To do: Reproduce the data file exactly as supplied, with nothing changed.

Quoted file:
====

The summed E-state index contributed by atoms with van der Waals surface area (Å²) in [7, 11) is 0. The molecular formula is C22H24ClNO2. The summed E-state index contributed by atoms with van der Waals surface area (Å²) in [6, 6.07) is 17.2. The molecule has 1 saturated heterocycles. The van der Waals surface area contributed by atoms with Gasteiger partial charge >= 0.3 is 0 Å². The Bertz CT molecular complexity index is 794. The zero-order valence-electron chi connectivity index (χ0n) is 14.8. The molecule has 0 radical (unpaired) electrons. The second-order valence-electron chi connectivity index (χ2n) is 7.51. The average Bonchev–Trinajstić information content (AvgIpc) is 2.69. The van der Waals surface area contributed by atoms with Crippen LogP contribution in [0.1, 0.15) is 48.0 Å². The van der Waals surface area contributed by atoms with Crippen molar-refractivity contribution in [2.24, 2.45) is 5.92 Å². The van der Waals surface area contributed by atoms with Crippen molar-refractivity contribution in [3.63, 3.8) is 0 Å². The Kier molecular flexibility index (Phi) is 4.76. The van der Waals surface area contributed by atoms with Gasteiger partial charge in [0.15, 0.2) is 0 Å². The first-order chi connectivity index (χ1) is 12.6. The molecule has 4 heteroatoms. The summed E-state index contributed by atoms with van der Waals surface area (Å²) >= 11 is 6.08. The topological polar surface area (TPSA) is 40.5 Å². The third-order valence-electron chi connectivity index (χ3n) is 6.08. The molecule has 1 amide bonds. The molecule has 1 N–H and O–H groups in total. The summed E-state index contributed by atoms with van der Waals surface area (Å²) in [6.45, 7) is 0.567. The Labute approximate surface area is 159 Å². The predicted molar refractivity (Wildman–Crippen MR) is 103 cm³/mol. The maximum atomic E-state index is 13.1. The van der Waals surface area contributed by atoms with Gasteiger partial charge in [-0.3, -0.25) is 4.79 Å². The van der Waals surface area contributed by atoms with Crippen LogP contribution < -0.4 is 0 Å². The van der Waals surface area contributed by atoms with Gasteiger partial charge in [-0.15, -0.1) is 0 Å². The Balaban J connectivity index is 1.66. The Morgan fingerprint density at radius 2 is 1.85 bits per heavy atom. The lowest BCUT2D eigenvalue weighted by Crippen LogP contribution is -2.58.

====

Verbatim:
The summed E-state index contributed by atoms with van der Waals surface area (Å²) in [7, 11) is 0. The molecular formula is C22H24ClNO2. The summed E-state index contributed by atoms with van der Waals surface area (Å²) in [6, 6.07) is 17.2. The molecule has 1 saturated heterocycles. The van der Waals surface area contributed by atoms with Gasteiger partial charge >= 0.3 is 0 Å². The Bertz CT molecular complexity index is 794. The zero-order valence-electron chi connectivity index (χ0n) is 14.8. The molecule has 0 radical (unpaired) electrons. The second-order valence-electron chi connectivity index (χ2n) is 7.51. The average Bonchev–Trinajstić information content (AvgIpc) is 2.69. The van der Waals surface area contributed by atoms with Crippen LogP contribution in [0.1, 0.15) is 48.0 Å². The van der Waals surface area contributed by atoms with Crippen molar-refractivity contribution in [2.24, 2.45) is 5.92 Å². The van der Waals surface area contributed by atoms with Crippen molar-refractivity contribution in [3.63, 3.8) is 0 Å². The Kier molecular flexibility index (Phi) is 4.76. The van der Waals surface area contributed by atoms with Gasteiger partial charge in [0.15, 0.2) is 0 Å². The first-order chi connectivity index (χ1) is 12.6. The molecule has 4 heteroatoms. The summed E-state index contributed by atoms with van der Waals surface area (Å²) >= 11 is 6.08. The topological polar surface area (TPSA) is 40.5 Å². The third-order valence-electron chi connectivity index (χ3n) is 6.08. The molecule has 1 amide bonds. The molecule has 1 N–H and O–H groups in total. The summed E-state index contributed by atoms with van der Waals surface area (Å²) in [6.45, 7) is 0.567. The Labute approximate surface area is 159 Å². The predicted molar refractivity (Wildman–Crippen MR) is 103 cm³/mol. The maximum atomic E-state index is 13.1. The van der Waals surface area contributed by atoms with Gasteiger partial charge in [-0.3, -0.25) is 4.79 Å². The van der Waals surface area contributed by atoms with Crippen LogP contribution < -0.4 is 0 Å². The van der Waals surface area contributed by atoms with Gasteiger partial charge in [-0.15, -0.1) is 0 Å². The Balaban J connectivity index is 1.66. The Morgan fingerprint density at radius 2 is 1.85 bits per heavy atom. The lowest BCUT2D eigenvalue weighted by Crippen LogP contribution is -2.58.